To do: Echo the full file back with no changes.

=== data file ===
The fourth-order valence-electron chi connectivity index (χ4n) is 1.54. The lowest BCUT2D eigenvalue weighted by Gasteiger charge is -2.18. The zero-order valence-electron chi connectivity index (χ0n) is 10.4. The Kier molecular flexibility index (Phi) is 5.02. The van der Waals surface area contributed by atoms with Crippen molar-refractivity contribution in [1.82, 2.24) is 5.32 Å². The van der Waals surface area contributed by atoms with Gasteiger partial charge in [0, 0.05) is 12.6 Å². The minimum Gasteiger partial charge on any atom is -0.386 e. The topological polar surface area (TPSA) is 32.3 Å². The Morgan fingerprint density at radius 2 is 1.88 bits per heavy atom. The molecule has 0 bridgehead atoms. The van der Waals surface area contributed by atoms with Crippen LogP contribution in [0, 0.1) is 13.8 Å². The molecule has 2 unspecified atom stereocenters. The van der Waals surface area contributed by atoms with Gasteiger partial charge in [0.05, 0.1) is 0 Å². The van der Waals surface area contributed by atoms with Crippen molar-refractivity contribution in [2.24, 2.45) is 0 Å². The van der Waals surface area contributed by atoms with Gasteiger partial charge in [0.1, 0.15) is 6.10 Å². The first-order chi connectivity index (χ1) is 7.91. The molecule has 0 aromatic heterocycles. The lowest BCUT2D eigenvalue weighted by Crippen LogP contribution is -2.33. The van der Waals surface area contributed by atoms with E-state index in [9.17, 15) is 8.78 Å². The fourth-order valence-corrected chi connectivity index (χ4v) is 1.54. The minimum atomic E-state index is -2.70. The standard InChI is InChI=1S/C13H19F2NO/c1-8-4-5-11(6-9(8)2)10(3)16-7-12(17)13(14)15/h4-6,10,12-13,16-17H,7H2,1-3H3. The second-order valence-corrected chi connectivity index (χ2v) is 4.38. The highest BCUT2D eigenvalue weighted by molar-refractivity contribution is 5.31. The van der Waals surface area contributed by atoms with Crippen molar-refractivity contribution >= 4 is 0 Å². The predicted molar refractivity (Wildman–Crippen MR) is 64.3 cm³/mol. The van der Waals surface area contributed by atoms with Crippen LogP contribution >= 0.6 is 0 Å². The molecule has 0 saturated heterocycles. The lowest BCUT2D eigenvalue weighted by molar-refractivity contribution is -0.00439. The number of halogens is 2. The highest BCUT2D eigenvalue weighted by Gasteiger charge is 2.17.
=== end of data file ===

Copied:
The fourth-order valence-electron chi connectivity index (χ4n) is 1.54. The lowest BCUT2D eigenvalue weighted by Gasteiger charge is -2.18. The zero-order valence-electron chi connectivity index (χ0n) is 10.4. The Kier molecular flexibility index (Phi) is 5.02. The van der Waals surface area contributed by atoms with Crippen molar-refractivity contribution in [1.82, 2.24) is 5.32 Å². The van der Waals surface area contributed by atoms with Gasteiger partial charge in [0, 0.05) is 12.6 Å². The minimum Gasteiger partial charge on any atom is -0.386 e. The topological polar surface area (TPSA) is 32.3 Å². The Morgan fingerprint density at radius 2 is 1.88 bits per heavy atom. The molecule has 0 bridgehead atoms. The van der Waals surface area contributed by atoms with Crippen LogP contribution in [0, 0.1) is 13.8 Å². The molecule has 2 unspecified atom stereocenters. The van der Waals surface area contributed by atoms with Gasteiger partial charge in [0.05, 0.1) is 0 Å². The van der Waals surface area contributed by atoms with Crippen molar-refractivity contribution in [2.24, 2.45) is 0 Å². The van der Waals surface area contributed by atoms with Gasteiger partial charge in [0.1, 0.15) is 6.10 Å². The first-order chi connectivity index (χ1) is 7.91. The molecule has 0 aromatic heterocycles. The lowest BCUT2D eigenvalue weighted by Crippen LogP contribution is -2.33. The van der Waals surface area contributed by atoms with E-state index in [9.17, 15) is 8.78 Å². The fourth-order valence-corrected chi connectivity index (χ4v) is 1.54. The minimum atomic E-state index is -2.70. The standard InChI is InChI=1S/C13H19F2NO/c1-8-4-5-11(6-9(8)2)10(3)16-7-12(17)13(14)15/h4-6,10,12-13,16-17H,7H2,1-3H3. The second-order valence-corrected chi connectivity index (χ2v) is 4.38. The highest BCUT2D eigenvalue weighted by molar-refractivity contribution is 5.31. The van der Waals surface area contributed by atoms with Crippen molar-refractivity contribution >= 4 is 0 Å². The predicted molar refractivity (Wildman–Crippen MR) is 64.3 cm³/mol. The van der Waals surface area contributed by atoms with Crippen LogP contribution >= 0.6 is 0 Å². The molecule has 0 saturated heterocycles. The lowest BCUT2D eigenvalue weighted by molar-refractivity contribution is -0.00439. The number of halogens is 2. The highest BCUT2D eigenvalue weighted by Gasteiger charge is 2.17.